We were pointed to table 26, and faced a wall. Beauty appeared behind us, face angling quickly around the room before alighting on her visitors. When recognition came, she elicited a wail. “Why did y’all come visit me? I thought you was my husband.” Between hugs, her level of upset became clear: her boyfriend-pimp hadn’t come to see her, the man who the neighborhood said beat her, the one who, after she became locked up, told her friends, “don’t worry about her, she’s chillin’,” the one who had a new girl working the streets the day after Beauty’s arrest. We were a far cry from second best.

Once seated, the 22-year-old righted, speech falling back into the street-level cascade. She wore a grey jumpsuit fastened with velcro (two bras and underwear underneath), her hair pulled back with frizzed pieces escaping, faded salmon beach-type plastic sandals partially enclosing bare feet. Her eyes were an abnormal K2-less clear.

She spoke of how she missed Bishop, her boyfriend-pimp, and begged us to relay how much she loved him if we saw him on the street. On her phone allowance she called him, expressed how much she wanted him to wait for her so that they could be together, perhaps running off to Oklahoma, her home. She told him through voicemail how she wanted him to visit her in jail, or come to court. A week in lock-up and no visit, no plans.

In jail, she spent her time watching basic cable, on suicide watch for “anger issues and depression.” Her mind remained fastened on her street skills for barter, angling for better treatment and possibly a lesser sentence by offering sex to one of the Rikers employees.

Of her charges, one, fairly serious for assisted robbery, she adamantly refuted. “You know I suck and I fuck. I don’t rob. Y’all see me. Ya’ll know me.” In her mind, she stood by while a former pimp, Trigger, stole something small from one of her dates. The others, she admitted to. Yes, while enraged at arrest for the robbery charge she kicked out the window of a police transport van. Yes, she prostituted.

She spoke of Rikers with mouth curled down, eyes slitted. By comparison, Hunts Point, where she slept in the hallways of buildings or inside empty Mac trucks in exchange for sex, was idyllic. She missed being what she called a street renegade. “Rikers Island is somewhere you don’t want to be. You piss and shit on their time. It’s a hell hole for motherfuckers that don’t need to be here,” a short-term jail and place where new inmates awaited sentence.

Memories of jail, though, were much better. She spun happy childhood threads of visiting her incarcerated mom in Oklahoma jail, a smiling mom who would braid and clip her hair. She looked forward to visits, to the queue lines. While she spoke, a happy dark-haired toddler toyed the lap of her young mom at the table next door.

She knew little of what her mom went through in jail, as little as she knows about her own future in incarceration. She had no insight as to who her lawyer might be, or what sentencing options could look like. She just knew her court date was the next day and that, because of it, she had to get up at 4:30 a.m.

Throughout our hour visit allowance, she warmed, glad to see us despite her initial disappointment, standing up at times to hug me and cry, thanking us through sobs, asking for coloring books and crayons (colored pencils were contraband) for our next visit. “Y’all actually care. About me. Y’all care about me. When you leave, I don’t know what I’m going to do. It’s so hard. I just want to go with y’all.” Sadness and urgency. It’s been two years since she’s been in contact with her family — her boyfriend-pimp was all.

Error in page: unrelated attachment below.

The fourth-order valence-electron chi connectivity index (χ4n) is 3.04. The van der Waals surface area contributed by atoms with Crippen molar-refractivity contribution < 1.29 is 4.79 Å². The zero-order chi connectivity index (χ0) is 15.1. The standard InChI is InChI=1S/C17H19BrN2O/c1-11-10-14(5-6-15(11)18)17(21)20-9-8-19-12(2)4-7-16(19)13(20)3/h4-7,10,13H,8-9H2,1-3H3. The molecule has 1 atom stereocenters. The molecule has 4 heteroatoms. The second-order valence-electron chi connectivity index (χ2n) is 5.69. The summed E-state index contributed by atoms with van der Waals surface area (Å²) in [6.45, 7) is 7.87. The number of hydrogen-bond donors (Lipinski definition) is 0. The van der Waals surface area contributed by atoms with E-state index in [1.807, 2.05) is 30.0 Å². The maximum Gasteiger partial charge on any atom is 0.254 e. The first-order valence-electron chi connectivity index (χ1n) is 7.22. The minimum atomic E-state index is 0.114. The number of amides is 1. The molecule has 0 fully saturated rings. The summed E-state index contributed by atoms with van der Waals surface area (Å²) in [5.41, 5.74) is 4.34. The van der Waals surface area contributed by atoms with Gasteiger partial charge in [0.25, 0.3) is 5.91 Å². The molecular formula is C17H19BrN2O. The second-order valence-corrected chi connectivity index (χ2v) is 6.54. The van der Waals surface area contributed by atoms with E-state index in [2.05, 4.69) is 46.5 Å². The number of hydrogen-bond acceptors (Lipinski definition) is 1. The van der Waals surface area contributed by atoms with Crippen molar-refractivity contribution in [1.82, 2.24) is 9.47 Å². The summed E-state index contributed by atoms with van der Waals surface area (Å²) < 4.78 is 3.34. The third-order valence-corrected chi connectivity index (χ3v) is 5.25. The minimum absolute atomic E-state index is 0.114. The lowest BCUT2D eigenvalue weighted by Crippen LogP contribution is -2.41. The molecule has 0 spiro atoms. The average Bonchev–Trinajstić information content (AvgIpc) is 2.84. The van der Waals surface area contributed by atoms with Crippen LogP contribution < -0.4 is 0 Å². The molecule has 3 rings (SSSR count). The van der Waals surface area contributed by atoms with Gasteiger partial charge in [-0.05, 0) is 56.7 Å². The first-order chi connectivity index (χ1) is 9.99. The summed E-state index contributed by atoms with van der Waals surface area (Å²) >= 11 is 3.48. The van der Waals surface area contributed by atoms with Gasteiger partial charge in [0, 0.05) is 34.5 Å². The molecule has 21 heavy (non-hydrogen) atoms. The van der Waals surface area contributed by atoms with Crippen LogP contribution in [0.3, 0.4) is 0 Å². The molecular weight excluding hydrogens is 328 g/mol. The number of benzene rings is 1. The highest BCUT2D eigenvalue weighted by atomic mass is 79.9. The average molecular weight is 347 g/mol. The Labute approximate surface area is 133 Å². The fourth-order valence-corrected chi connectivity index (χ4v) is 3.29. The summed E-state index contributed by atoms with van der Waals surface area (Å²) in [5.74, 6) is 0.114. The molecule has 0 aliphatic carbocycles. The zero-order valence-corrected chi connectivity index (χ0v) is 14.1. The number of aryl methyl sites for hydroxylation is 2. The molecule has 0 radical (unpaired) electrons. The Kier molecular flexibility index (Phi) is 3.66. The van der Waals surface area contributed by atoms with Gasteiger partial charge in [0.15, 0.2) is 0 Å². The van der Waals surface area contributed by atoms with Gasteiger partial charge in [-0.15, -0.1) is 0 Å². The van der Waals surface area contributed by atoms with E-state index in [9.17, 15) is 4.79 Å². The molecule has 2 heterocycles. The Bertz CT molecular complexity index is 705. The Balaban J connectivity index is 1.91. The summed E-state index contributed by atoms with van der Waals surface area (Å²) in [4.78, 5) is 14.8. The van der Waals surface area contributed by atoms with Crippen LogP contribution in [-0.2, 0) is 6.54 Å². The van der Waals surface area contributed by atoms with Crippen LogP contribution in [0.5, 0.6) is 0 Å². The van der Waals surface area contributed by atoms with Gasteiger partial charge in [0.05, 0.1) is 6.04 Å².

After exactly an hour, at 3:35 p.m., we were handed a slip of paper to leave, and, bereft, haltingly walked away and replayed our waiting-room-to-bus-to-lockers journey, a slow methodical efficiency. Five hours after we entered, we left. On the ride away from the island, through the wide windows, planes serenely landed and departed from La Guardia airport. People clutched poles on the lurching, crowded bus, tight against one another in union, gaze set back on who they had left behind.

Tomorrow, Beauty’s court date would come.



**For perspective:
"There are over 13,000 people sitting on Rikers Island. Eighteen percent of these people are already sentenced to City jail time, with an average length of stay of 38 days, and the rest are detainees awaiting trial or prison bound.  Fifty seven percent of these people are African American, 33.7% are Latino, and 6.9 percent white. In comparison, NYC’s population is 26.6% African American, 27.0% Latino, 44.7% white. Seventy to eighty percent of people on Rikers have substance abuse histories, 75% are in on drug-related charges, 32% are illiterate, 40% percent require mental health services and 11% suffer from serious and persistent mental illness. Over 5% of these people are released to NYC homeless shelters, while many more wind up in our shelter system within months of release.   In addition, according the NYC Department of Health and Mental Hygiene, 8% of males and 18% of females on Rikers are HIV positive.   There we approximate 58,000 discharges in FY10, including 19,500 to Brooklyn, 15,200 to the Bronx, 9,600 to Queens, 9,400 to Manhattan, and   2,200 to Staten Island.   Statistics show that 45.5% will return to Rikers Island within a year.  For those under age 21, approximately 8000 people, 48% will return in that same time period." 
Taken from a NYC Council Budget Committee Meeting